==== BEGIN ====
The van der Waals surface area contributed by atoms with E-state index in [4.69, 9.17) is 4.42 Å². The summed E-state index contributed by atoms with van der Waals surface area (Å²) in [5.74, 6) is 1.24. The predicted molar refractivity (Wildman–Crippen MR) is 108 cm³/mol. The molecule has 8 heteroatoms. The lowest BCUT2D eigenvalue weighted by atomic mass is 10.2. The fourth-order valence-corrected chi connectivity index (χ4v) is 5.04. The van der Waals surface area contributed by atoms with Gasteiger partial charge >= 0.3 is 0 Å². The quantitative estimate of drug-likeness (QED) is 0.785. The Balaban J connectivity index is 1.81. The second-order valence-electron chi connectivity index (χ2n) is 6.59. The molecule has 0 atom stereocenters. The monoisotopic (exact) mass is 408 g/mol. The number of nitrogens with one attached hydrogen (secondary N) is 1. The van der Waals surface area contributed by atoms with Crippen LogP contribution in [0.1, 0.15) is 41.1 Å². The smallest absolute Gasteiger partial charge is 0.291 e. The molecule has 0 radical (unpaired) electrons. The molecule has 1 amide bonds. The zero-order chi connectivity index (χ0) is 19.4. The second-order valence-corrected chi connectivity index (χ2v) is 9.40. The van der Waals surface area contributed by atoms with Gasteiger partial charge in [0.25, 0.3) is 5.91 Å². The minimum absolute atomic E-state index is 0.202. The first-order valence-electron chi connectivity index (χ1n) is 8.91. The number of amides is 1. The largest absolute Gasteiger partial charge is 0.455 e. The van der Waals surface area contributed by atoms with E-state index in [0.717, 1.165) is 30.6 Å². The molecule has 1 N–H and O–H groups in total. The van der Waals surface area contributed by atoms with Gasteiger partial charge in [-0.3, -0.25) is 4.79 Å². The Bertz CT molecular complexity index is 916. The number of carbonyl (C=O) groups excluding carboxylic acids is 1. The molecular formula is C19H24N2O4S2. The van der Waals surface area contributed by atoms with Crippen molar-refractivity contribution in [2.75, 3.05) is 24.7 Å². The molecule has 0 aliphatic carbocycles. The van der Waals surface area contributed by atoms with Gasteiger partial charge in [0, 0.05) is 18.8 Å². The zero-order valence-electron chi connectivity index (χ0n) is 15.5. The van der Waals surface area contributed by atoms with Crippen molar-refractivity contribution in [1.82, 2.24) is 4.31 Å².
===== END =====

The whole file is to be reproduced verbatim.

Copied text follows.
The van der Waals surface area contributed by atoms with E-state index in [4.69, 9.17) is 4.42 Å². The summed E-state index contributed by atoms with van der Waals surface area (Å²) in [5.74, 6) is 1.24. The predicted molar refractivity (Wildman–Crippen MR) is 108 cm³/mol. The molecule has 8 heteroatoms. The lowest BCUT2D eigenvalue weighted by atomic mass is 10.2. The fourth-order valence-corrected chi connectivity index (χ4v) is 5.04. The van der Waals surface area contributed by atoms with Gasteiger partial charge >= 0.3 is 0 Å². The quantitative estimate of drug-likeness (QED) is 0.785. The Balaban J connectivity index is 1.81. The second-order valence-electron chi connectivity index (χ2n) is 6.59. The molecule has 0 atom stereocenters. The monoisotopic (exact) mass is 408 g/mol. The number of nitrogens with one attached hydrogen (secondary N) is 1. The van der Waals surface area contributed by atoms with Crippen LogP contribution in [0.1, 0.15) is 41.1 Å². The smallest absolute Gasteiger partial charge is 0.291 e. The molecule has 0 radical (unpaired) electrons. The molecule has 1 amide bonds. The zero-order chi connectivity index (χ0) is 19.4. The second-order valence-corrected chi connectivity index (χ2v) is 9.40. The van der Waals surface area contributed by atoms with Gasteiger partial charge in [0.25, 0.3) is 5.91 Å². The minimum absolute atomic E-state index is 0.202. The first-order valence-electron chi connectivity index (χ1n) is 8.91. The number of amides is 1. The largest absolute Gasteiger partial charge is 0.455 e. The van der Waals surface area contributed by atoms with E-state index in [0.717, 1.165) is 30.6 Å². The molecule has 1 N–H and O–H groups in total. The van der Waals surface area contributed by atoms with Gasteiger partial charge in [-0.3, -0.25) is 4.79 Å². The Bertz CT molecular complexity index is 916. The number of carbonyl (C=O) groups excluding carboxylic acids is 1. The molecular formula is C19H24N2O4S2. The van der Waals surface area contributed by atoms with Crippen molar-refractivity contribution in [2.75, 3.05) is 24.7 Å². The molecule has 0 aliphatic carbocycles. The van der Waals surface area contributed by atoms with Gasteiger partial charge in [0, 0.05) is 18.8 Å². The zero-order valence-electron chi connectivity index (χ0n) is 15.5. The van der Waals surface area contributed by atoms with Crippen molar-refractivity contribution in [1.82, 2.24) is 4.31 Å².